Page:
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Midnight Mania! Bellator champ Rafael Lovato Jr. sidelined indefinitely with brain condition

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MMA: Bellator 198-Harris vs Lovato Dave Mandel-USA TODAY Sports

Welcome to Midnight Mania!

It’s been just about seven months since Rafael Lovato Jr. upset Gegard Mousasi at Bellator 223, which is not an unreasonable amount of time between fights for a championship-level fighter. However, Lovato Jr. revealed today on the JRE MMA Show that no normal injures are causing his layoff. Instead, it was a brain condition he discovered in the process of fighting Mousasi in London, England.

“I could sense something was going on,” Lovato Jr. told Joe Rogan (transciption via MMAJunkie) “The radiologist, with really no candor or an easy or soft way of saying it, was like, ‘Dude, have you seen your brain before? There’s some stuff in here you need to see.’ He pulls me into the room and shows me on the screen, pointing out what looked like little balls. It looked like something was wrong – not a normal scan. But I don’t know – like shades of discoloration. You could see that it wasn’t normal. He didn’t even know what it was at the time.

“I go back and he tells me that he did some research and he believes I have a disease called cavernoma. He hits me with that. I had no idea what cavernoma was. He said, ‘Look, I’m not signing this paper. You need to go see a specialist and get looked at. But as far as I know, you should not fight. You should not be fighting.’”

Lovato Jr. eventually did manage to secure doctor approval, which is why he was able to fight Mousasi and secure the title. The condition is not considered immediately life threatening or one that can be solved simply with surgery. Since then, however, he’s been told that he’ll likely never fight in Europe again, and that medical opinions are split on whether or not fighting will adversely affect his brain condition.

Given this position of uncertainty, Lovato Jr. accepts that a vacant title is likely imminent. “If it’s really unsafe and I’m not going to get approved, ever, I finally got to a place where I can accept that and I’m going to move forward on with my life. If they have to set up a fight to determine a new champion, (that’s OK). I’m going to do everything I can to hopefully get approved to come back. But it’s sort of an indefinite time.”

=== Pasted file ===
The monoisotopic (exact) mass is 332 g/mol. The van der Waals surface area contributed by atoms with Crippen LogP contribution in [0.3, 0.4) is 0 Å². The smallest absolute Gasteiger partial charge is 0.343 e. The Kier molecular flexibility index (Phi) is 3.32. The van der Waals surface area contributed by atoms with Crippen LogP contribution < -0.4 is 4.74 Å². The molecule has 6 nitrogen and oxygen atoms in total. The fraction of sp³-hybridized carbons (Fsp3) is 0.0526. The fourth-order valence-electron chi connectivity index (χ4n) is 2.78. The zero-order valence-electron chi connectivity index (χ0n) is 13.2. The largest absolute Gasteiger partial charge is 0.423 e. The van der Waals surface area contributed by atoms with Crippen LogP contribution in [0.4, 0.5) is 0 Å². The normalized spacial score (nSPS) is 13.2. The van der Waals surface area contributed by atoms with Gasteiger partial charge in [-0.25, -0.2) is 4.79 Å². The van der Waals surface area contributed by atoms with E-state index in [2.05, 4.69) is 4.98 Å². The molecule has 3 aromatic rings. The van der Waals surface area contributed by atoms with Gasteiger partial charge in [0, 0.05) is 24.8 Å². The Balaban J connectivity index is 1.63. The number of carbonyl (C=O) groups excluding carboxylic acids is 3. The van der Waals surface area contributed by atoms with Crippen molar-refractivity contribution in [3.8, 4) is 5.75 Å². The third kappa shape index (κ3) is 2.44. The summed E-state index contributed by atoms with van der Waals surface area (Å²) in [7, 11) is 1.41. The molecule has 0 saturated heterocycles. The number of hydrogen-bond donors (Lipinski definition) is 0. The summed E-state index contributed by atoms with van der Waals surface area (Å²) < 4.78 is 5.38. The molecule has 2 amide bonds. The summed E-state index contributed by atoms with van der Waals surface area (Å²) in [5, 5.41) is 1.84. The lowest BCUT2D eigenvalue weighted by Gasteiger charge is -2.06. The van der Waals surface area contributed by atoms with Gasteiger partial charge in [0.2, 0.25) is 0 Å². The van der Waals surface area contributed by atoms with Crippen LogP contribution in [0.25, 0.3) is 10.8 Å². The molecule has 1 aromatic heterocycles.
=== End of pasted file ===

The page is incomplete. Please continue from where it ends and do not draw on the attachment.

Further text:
Best of luck to the Bellator champ, undefeated fighter, and American jiu-jitsu icon.


Reactions from tonight’s yelling match between Jorge Masvidal and Kamaru Usman:

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Techniques must be chosen wisely in order to have the intended effect ...

Some science behind brain injuries:

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How Many Concussions are too Many? ••••••••••••••••••••••••••• I was at the @calconcussion 2020 symposium this weekend to learn the most up to date practices on concussion prevention and care. During a Q&A portion someone asked the panel “How many concussions are too many?” The board was comprised of medical doctors, physical therapists and athletic trainers who are on the forefront of concussion management. Here was the summary of their answer: . There is no magic number. Some people can have many concussions and others may only be able to endure one. There are four factors someone should consider when it comes to concussions. . 1️⃣Are there lingering concussion symptoms? This is a sign that maybe your brain has not completely recovered. 2️⃣How long is the recovery for each concussion? A negative sign would be if each concussion that someone has endured is taking longer and longer to recover from. 3️⃣How much time has occurred between concussions? Just because symptoms have resolved does not mean that the brain is completely healed. A second concussion while the brain is in a vulnerable state may significantly increase symptoms and prolong recovery. 4️⃣How much force is required for the concussion to occur? This is common with fighters, who at one point may have had a ‘granite chin’ but later in their career are knocked out with seemingly “weak” shots. . I found this answer to be incredibly insightful and wanted to share it. It was an answer that compliments @concussion_doc who had a fairly similar answer to this question on his podcast. . How many concussions are too many? Ultimately this is a decision for the athlete, the coach and medical staff to determine. . Reference: Davis-Hayes, C., Baker, D. R., Bottiglieri, T. S., Levine, W. N., Desai, N., Gossett, J. D., & Noble, J. M. (2018). Medical retirement from sport after concussions: A practical guide for a difficult discussion. Neurology: Clinical Practice, 8(1), 40-47.

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Matt Brown gives an interesting perspective on fighter mentality:

Best one yet!

Slips, rips, and KO clips

Don’t push up when mounted is one of the first lessons jiu-jitsu teaches.

Watching this clip makes the old Thai fighter’s mastery really clear. He’s able to generate a lot of power without loading up, and that’s after he no doubt lost considerable strength and speed over the years.

Seems like a bit of a quick stoppage, but excellent distance control displayed by the victor regardless.

Random Land

Someone send me more kooky old sport’s highlights.

Midnight Music: One of my favorite St. Vincent songs from her most recent LP, MASSEDUCTION.

Sleep well Maniacs! More martial arts madness is always on the way.

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